7. Michigan State (15-8, 6-4, PPP: 1.05, PPP Allowed: .97) (Last week: 4) … They had nearly a week to prepare for Illinois, but when it came to game time on Saturday against the Fighting Illini, the Spartans fell short — to the tune of their lowest points output of the season. Their 38.5 percent shooting rate was poor — but even worse was their 7-for-18 mark from the free throw line. It had Spartans coach Tom Izzo “really ticked off” after the game, and he also called his team’s performance one of his more disappointing losses, especially after holding a depleted Illinois side to less than a point per possession and a 41.2 field goal percentage. (Next up: Feb. 10 at Northwestern; Feb. 14 vs. Ohio State)

6. Indiana (17-7, 7-4, PPP: 1.12, PPP Allowed: 1.14) (Last week: 6) By no means have they been convincing, but the Hoosiers find themselves tied for second place in the Big Ten with just seven games to go. Tuesday’s loss at Wisconsin was bad — the Badgers’ 92 points were the most the Hoosiers have allowed against a Big Ten team in more than four years — but they responded on Sunday with a 70-67 win over Michigan. Even then, however, they allowed a late flood of Wolverines points that nearly cost the Hoosiers a win. That said, though, the Hoosiers have found ways to win in close games this season. And that has them in position for an NCAA tournament bid this season. (Next up: Feb. 11 at Maryland; Feb. 15 vs. Minnesota)

5. Maryland (19-5, 7-4, PPP: .98, PPP Allowed: 1.00) (Last week: 3) Away from College Park, the Terrapins look lost. Case in point: On Sunday in Iowa City, the Terps fell behind to Iowa, 22-3, before going on to lose, 71-55. That’s also coming off 19-point and 24-point losses to Indiana and Ohio State on the road, as well. Maryland hasn’t lost in College Park, however, since Dec. 3 against a top-5 Virginia squad — most recently holding off Penn State this past Wednesday. The schedule is favorable for the Terps in their next five as four will be played at home in the Xfinity Center. (Next up: Feb. 11 vs. Indiana; Feb. 14 at Penn State)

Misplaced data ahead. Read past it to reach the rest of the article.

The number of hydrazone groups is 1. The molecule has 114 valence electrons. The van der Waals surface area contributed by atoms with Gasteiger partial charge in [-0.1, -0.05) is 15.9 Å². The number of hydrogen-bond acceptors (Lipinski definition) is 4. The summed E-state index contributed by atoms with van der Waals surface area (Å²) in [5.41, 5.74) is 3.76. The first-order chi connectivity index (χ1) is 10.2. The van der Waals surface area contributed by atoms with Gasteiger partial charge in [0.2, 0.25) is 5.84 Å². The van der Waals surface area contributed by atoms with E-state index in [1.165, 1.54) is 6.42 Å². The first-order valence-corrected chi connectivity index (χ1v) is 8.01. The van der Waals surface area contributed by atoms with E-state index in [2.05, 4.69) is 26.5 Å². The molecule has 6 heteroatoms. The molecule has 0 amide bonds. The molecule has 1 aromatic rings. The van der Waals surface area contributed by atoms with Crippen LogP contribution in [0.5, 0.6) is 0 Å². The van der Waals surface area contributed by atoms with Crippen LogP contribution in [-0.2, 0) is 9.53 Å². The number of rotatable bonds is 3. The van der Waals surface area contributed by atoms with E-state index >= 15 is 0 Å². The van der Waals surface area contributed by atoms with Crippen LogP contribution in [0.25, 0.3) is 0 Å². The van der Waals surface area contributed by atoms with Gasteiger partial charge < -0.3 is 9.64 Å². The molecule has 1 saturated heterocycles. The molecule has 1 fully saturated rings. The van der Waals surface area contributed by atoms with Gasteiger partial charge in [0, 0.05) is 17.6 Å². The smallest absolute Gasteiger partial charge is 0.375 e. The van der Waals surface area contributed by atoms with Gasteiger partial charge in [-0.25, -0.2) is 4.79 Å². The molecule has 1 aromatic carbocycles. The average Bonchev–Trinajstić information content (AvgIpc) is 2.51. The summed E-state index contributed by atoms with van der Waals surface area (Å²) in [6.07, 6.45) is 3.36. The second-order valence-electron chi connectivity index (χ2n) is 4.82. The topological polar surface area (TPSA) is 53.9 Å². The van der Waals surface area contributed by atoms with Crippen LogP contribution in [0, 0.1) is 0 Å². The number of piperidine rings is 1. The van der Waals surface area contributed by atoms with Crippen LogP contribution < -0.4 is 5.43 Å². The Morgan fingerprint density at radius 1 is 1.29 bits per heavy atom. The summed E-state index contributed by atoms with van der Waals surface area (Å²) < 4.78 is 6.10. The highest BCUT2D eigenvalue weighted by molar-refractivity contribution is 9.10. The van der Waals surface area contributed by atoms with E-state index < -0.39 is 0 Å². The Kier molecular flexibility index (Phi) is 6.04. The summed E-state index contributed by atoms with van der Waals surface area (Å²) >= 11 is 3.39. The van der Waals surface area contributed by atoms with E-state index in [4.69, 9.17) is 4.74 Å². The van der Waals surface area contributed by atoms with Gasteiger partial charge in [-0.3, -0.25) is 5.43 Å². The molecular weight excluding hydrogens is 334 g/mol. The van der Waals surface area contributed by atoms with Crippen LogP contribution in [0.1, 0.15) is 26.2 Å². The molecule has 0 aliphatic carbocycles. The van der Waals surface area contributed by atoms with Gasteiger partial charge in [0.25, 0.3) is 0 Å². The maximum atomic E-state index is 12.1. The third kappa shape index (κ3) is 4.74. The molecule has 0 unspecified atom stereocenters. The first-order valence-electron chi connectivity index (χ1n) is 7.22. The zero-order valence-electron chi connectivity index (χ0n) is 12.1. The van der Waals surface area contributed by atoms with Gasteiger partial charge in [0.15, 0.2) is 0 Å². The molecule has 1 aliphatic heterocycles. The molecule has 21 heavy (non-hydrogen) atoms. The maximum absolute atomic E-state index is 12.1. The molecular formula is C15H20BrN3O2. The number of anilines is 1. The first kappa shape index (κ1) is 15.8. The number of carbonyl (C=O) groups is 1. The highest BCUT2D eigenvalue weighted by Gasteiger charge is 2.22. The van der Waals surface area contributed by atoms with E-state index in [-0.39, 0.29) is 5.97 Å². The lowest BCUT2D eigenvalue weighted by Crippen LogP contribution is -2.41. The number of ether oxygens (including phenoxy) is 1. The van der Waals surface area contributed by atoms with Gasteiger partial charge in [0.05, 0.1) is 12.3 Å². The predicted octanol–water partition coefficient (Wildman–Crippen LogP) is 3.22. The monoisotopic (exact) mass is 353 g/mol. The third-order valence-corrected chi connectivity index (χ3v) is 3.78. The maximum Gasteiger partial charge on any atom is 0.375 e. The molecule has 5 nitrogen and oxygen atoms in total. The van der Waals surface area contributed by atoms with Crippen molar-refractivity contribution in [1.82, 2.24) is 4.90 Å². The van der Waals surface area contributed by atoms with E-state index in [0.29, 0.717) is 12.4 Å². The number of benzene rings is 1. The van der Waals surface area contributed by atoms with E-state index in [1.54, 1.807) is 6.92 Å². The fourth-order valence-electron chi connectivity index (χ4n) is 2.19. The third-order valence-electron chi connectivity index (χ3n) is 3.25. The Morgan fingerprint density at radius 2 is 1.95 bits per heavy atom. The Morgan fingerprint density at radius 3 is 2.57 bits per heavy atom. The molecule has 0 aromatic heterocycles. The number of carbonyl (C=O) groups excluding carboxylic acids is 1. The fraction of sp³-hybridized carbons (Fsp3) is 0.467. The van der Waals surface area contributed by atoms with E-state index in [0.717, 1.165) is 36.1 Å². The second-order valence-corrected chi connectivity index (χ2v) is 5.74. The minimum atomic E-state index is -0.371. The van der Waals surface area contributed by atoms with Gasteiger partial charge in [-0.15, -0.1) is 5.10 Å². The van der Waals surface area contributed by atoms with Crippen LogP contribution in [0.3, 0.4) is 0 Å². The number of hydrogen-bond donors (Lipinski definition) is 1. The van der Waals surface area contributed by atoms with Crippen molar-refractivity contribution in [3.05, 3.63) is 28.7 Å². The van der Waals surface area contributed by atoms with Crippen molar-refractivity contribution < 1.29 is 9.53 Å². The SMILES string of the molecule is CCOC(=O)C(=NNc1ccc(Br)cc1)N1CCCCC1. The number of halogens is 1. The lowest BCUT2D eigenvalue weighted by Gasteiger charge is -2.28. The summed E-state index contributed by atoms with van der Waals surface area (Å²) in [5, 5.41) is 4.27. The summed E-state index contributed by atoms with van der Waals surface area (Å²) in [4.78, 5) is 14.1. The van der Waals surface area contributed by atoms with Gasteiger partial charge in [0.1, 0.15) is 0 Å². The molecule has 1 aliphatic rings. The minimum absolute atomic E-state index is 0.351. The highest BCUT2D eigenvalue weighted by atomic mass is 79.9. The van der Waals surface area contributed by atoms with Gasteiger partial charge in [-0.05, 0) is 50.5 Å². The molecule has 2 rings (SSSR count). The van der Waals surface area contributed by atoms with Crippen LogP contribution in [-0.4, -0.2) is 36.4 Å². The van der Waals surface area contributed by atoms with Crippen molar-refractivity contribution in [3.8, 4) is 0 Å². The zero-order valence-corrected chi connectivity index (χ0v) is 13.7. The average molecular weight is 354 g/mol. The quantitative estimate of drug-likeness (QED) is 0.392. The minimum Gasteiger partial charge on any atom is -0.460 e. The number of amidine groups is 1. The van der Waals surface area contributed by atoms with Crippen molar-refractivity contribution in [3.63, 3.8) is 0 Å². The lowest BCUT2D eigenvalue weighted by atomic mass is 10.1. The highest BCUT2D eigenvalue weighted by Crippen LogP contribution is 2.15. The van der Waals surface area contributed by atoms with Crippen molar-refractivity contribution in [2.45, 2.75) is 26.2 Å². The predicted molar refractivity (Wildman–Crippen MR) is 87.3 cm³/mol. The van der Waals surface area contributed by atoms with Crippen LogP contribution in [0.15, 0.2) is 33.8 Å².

4. Purdue (15-9, 7-4, PPP: 1.04, PPP Allowed: 1.00) (Last week: 5) … It came inside Mackey Arena, but Purdue’s win over a surging Ohio State on Wednesday served as proof: The Boilermakers are a team to contend with in the Big Ten this season. They got to the free throw line. They were a presence inside. They forced turnovers. It all led to a 60-58 win. In Minneapolis three days later, the Boilermakers’ four-game win streak came to an end — as the Golden Gophers’ 21-2 second half run was too much for Purdue to overcome. But despite being predicted to finish in the bottom half of the Big Ten standings, here the Boilermakers are — tied for second in the league. (Next up: Feb. 12 at Rutgers; Feb. 15 vs. Nebraska)

3. Iowa (15-8, 6-4, PPP: 1.13, PPP Allowed: 1.13) (Last week: 8) This past week, the “good” Hawkeyes were on display. After losing their past three, they went into Ann Arbor on Thursday and exploded for 1.38 points per possession and a 72-54 win. And then on Sunday against Maryland, they overwhelmed the Terrapins from the start in a 71-55 win. The offense has always been there for the Hawkeyes, but here is the more telling statistic from their two wins this week: Those games were their two best defensive performances in more than a month. (Next up: Feb. 12 vs. Minnesota; Feb. 15 at Northwestern)

2. Ohio State (18-6, 7-4, PPP: 1.11, PPP Allowed: 1.01) (Last week: 2) Despite losing at Purdue this past Wednesday, the Buckeyes remain at No. 2 following Sunday’s win at Rutgers. Winning on the road in this league is never easy — road teams in Big Ten play have the worst winning percentage out of any league in the country — and the Buckeyes fell just short of that against the Boilermakers. But they rebounded with a 19-point win in Piscataway — one that included the Buckeyes’ fourth triple double in program history and first ever from a freshman. Who did it? None other than D’Angelo Russell, who finished with 23 points, 11 rebounds and 11 assists in the win. (Next up: Feb. 11 vs. Penn State; Feb. 14 at Michigan State) 

1. Wisconsin (21-2, 9-1, PPP: 1.28, PPP Allowed: 1.05) (Last week: 1)  The Badgers continue to roll, with two wins this past week over Indiana and Northwestern in Madison. But perhaps what’s even more impressive about their run of dominance atop the league is that they’re even outpacing their offensive efficiency ratings from the non-conference season — the only Big Ten team to do so this season and the first since the Badgers did it in the 2010-2011 season. In fact, the Badgers’ overall adjusted offensive efficiency per possession mark this season is on track to being the highest has ever tracked — dating back to the 2001-2002 season. (Next up: Feb. 10 at Nebraska; Feb. 15 vs. Illinois)

Filed to: